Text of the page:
Health conditions


What is botulism?

Botulism is a rare but serious condition caused by toxins (poisons) produced by the bacterium Clostridium botulinum.

How do you get botulism?

Clostridium botulinum bacteria are found worldwide in soil and sediments. They can enter your body through cuts and they can also find their way into animals, fish and agricultural products which may then become food for human consumption.

Clostridium botulinum produces one of the most potent (strongest) toxins known and tiny amounts can cause paralysis.

There are 3 types of botulism.


Food-borne botulism occurs when the bacteria grow in the food and produce toxins that are not destroyed by the cooking process. Eating these contaminated foods can cause botulism.

The bacterial growth happens most often in foods with low acidity such as:

  • home-preserved fruits and vegetables
  • potato salad
  • minced garlic in oil.

It is also associated with:

  • canned foods
  • meat
  • fish
  • soft cheeses.

The symptoms are severe and usually develop 12 to 36 hours after eating contaminated food. This form of botulism can be fatal, and about 5 to 10 per cent of adults who acquire food-borne botulism will die.


Intestinal botulism occurs when spores from the bacteria are ingested and then multiply in your intestinal tract and produce toxins.

The spores are spherical structures produced by bacteria. These spores can survive boiling and extremes of cold and drying, and can develop into bacteria if in suitable growing conditions.

Children under 12 months are most susceptible to infection, but adults with gastrointestinal problems can also be at risk.

However, in most adults, even if the spores are ingested they do not make you ill because your body’s natural defences stop the bacteria from multiplying and producing toxins. Intestinal botulism is most commonly associated with eating raw honey.


This form of botulism is rare and occurs when bacterial spores in soil or gravel get into an open wound and reproduce, then release toxins. Symptoms typically develop between 4 days and 2 weeks after the bacterial spores enter the wound.

Signs and symptoms

Symptoms in adults may include:

  • an initial short period of diarrhoea and vomiting, followed by constipation
  • blurred vision
  • difficulty in speaking, swallowing and breathing
  • dry mouth
  • weakness, fatigue and ultimately paralysis of the muscles.

Signs and symptoms in infants may include:

  • constipation
  • weak cry
  • loss of head control
  • loss of appetite
  • breathing difficulties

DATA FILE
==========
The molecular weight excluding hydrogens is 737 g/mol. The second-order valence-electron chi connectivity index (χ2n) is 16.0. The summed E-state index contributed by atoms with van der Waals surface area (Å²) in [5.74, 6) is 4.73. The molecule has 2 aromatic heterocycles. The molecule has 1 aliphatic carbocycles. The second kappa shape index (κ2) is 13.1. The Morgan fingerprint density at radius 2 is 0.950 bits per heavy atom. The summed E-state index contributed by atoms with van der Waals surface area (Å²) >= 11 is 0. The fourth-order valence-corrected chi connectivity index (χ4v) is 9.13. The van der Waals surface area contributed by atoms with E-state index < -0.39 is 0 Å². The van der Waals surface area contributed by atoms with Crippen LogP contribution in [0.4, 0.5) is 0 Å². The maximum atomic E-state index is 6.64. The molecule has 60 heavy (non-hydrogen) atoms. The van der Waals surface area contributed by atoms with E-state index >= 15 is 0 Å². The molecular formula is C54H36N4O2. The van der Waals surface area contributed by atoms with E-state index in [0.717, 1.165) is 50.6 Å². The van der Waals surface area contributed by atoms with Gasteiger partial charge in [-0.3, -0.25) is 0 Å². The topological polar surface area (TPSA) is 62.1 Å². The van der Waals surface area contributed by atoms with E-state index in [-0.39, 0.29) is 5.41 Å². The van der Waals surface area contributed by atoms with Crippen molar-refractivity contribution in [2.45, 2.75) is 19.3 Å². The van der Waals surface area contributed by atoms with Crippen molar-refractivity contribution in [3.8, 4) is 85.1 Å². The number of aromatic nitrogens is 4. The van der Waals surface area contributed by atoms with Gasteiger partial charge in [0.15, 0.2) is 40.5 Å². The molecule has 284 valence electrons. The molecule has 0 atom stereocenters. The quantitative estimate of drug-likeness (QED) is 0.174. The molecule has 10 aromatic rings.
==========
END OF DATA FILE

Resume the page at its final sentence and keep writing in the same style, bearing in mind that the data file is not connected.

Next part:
• reduced movement of limbs and weakness.

Death may result from paralysis of the breathing muscles.

How do I know I have botulism?

To begin with, the diagnosis of botulism is based on the presence of typical signs and symptoms in the affected person.

Faecal (poo) specimens, blood samples, wound swabs or food samples can then be tested to show the presence of Clostridium botulinum bacteria and/or toxin.

Treatment of botulism

Patients with signs and symptoms of botulism should be considered as severely ill and require urgent hospitalisation.

Clostridium botulinum anti-toxin should be given as early as possible to lessen the severity of symptoms.

How can botulism be prevented?

  • Cook and reheat foods evenly and thoroughly to an internal temperature of 75 °C.
  • Keep cold food below 5 °C and hot food above 60 °C.
  • Throw away canned foods that are damaged, out of date or show signs of spoilage.
  • When canning or preserving foods use the correct equipment and follow the instructions carefully. Pay attention to hygiene, pressure, temperature, cooking time, refrigeration and storage.
  • Wash any wounds with antibacterial soap.
  • Do not feed honey to babies less than 12 months.

Where to get help

  • If you have symptoms of botulism go directly to a hospital emergency department.
  • See your doctor
  • Visit a GP after hours.
  • Ring healthdirect Australia on 1800 022 222.


  • Although rare, botulism is potentially life threatening.
  • Safe food preparation and thorough cooking can help prevent botulism.
  • Honey should not be fed to babies less than 12 months.


Public Health

This publication is provided for education and information purposes only. It is not a substitute for professional medical care. Information about a therapy, service, product or treatment does not imply endorsement and is not intended to replace advice from your healthcare professional. Readers should note that over time currency and completeness of the information may change. All users should seek advice from a qualified healthcare professional for a diagnosis and answers to their medical questions.

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